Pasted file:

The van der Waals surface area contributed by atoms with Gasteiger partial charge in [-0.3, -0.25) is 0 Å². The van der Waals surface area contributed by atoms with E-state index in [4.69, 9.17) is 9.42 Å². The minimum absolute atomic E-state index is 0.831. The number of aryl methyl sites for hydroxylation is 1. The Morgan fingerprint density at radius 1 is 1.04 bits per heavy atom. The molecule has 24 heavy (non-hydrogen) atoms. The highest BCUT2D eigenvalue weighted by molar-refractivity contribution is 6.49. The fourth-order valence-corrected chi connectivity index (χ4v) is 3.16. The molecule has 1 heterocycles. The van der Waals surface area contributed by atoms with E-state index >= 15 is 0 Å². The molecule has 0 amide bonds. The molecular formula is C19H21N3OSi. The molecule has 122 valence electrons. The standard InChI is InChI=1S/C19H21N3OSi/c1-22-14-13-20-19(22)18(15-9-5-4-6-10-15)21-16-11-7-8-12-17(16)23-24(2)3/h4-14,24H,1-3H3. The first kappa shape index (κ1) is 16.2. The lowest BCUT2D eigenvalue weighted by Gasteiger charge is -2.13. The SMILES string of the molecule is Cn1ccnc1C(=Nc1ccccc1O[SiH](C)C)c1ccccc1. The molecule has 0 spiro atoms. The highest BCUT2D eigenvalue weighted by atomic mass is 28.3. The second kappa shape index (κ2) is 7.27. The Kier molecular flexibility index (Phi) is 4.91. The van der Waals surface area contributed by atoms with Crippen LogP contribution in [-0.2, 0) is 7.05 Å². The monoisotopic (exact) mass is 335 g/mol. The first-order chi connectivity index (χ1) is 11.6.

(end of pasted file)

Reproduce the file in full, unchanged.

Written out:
The van der Waals surface area contributed by atoms with Gasteiger partial charge in [-0.3, -0.25) is 0 Å². The van der Waals surface area contributed by atoms with E-state index in [4.69, 9.17) is 9.42 Å². The minimum absolute atomic E-state index is 0.831. The number of aryl methyl sites for hydroxylation is 1. The Morgan fingerprint density at radius 1 is 1.04 bits per heavy atom. The molecule has 24 heavy (non-hydrogen) atoms. The highest BCUT2D eigenvalue weighted by molar-refractivity contribution is 6.49. The fourth-order valence-corrected chi connectivity index (χ4v) is 3.16. The molecule has 1 heterocycles. The van der Waals surface area contributed by atoms with E-state index >= 15 is 0 Å². The molecule has 0 amide bonds. The molecular formula is C19H21N3OSi. The molecule has 122 valence electrons. The standard InChI is InChI=1S/C19H21N3OSi/c1-22-14-13-20-19(22)18(15-9-5-4-6-10-15)21-16-11-7-8-12-17(16)23-24(2)3/h4-14,24H,1-3H3. The first kappa shape index (κ1) is 16.2. The lowest BCUT2D eigenvalue weighted by Gasteiger charge is -2.13. The SMILES string of the molecule is Cn1ccnc1C(=Nc1ccccc1O[SiH](C)C)c1ccccc1. The molecule has 0 spiro atoms. The highest BCUT2D eigenvalue weighted by atomic mass is 28.3. The second kappa shape index (κ2) is 7.27. The Kier molecular flexibility index (Phi) is 4.91. The van der Waals surface area contributed by atoms with Crippen LogP contribution in [-0.2, 0) is 7.05 Å². The monoisotopic (exact) mass is 335 g/mol. The first-order chi connectivity index (χ1) is 11.6.